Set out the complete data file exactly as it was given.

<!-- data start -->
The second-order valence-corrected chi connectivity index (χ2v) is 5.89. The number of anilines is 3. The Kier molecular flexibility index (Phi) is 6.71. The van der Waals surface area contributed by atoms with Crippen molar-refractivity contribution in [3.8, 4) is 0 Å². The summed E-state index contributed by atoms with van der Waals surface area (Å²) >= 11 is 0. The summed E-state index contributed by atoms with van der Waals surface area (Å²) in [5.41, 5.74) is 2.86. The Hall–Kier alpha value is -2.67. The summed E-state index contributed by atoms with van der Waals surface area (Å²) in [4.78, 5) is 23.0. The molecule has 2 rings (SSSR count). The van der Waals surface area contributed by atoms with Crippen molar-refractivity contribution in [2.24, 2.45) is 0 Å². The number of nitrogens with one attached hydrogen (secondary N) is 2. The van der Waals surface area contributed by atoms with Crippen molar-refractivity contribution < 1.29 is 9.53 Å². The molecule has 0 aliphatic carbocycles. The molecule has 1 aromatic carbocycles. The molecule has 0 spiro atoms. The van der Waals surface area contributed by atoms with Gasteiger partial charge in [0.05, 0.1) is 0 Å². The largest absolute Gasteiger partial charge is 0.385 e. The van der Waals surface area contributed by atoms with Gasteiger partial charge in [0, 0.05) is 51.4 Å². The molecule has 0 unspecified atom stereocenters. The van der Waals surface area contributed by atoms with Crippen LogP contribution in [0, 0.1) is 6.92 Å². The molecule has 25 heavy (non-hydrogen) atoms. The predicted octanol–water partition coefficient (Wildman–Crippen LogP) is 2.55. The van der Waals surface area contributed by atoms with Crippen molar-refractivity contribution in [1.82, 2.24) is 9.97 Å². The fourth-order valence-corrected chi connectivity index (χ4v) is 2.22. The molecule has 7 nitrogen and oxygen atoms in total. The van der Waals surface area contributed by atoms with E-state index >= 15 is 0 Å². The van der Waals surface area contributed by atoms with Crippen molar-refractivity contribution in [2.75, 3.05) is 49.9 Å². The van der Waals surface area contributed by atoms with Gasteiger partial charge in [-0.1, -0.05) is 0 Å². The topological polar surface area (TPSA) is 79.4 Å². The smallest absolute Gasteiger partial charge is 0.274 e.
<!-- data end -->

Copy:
The second-order valence-corrected chi connectivity index (χ2v) is 5.89. The number of anilines is 3. The Kier molecular flexibility index (Phi) is 6.71. The van der Waals surface area contributed by atoms with Crippen molar-refractivity contribution in [3.8, 4) is 0 Å². The summed E-state index contributed by atoms with van der Waals surface area (Å²) >= 11 is 0. The summed E-state index contributed by atoms with van der Waals surface area (Å²) in [5.41, 5.74) is 2.86. The Hall–Kier alpha value is -2.67. The summed E-state index contributed by atoms with van der Waals surface area (Å²) in [4.78, 5) is 23.0. The molecule has 2 rings (SSSR count). The van der Waals surface area contributed by atoms with Crippen molar-refractivity contribution in [2.24, 2.45) is 0 Å². The number of nitrogens with one attached hydrogen (secondary N) is 2. The van der Waals surface area contributed by atoms with Crippen molar-refractivity contribution < 1.29 is 9.53 Å². The molecule has 0 aliphatic carbocycles. The molecule has 1 aromatic carbocycles. The molecule has 0 spiro atoms. The van der Waals surface area contributed by atoms with Gasteiger partial charge in [0.05, 0.1) is 0 Å². The largest absolute Gasteiger partial charge is 0.385 e. The van der Waals surface area contributed by atoms with Gasteiger partial charge in [0, 0.05) is 51.4 Å². The molecule has 0 unspecified atom stereocenters. The van der Waals surface area contributed by atoms with Crippen LogP contribution in [0, 0.1) is 6.92 Å². The molecule has 25 heavy (non-hydrogen) atoms. The predicted octanol–water partition coefficient (Wildman–Crippen LogP) is 2.55. The van der Waals surface area contributed by atoms with Crippen molar-refractivity contribution in [1.82, 2.24) is 9.97 Å². The fourth-order valence-corrected chi connectivity index (χ4v) is 2.22. The molecule has 7 nitrogen and oxygen atoms in total. The van der Waals surface area contributed by atoms with E-state index >= 15 is 0 Å². The van der Waals surface area contributed by atoms with Crippen molar-refractivity contribution in [2.75, 3.05) is 49.9 Å². The van der Waals surface area contributed by atoms with Gasteiger partial charge in [-0.1, -0.05) is 0 Å². The topological polar surface area (TPSA) is 79.4 Å². The smallest absolute Gasteiger partial charge is 0.274 e.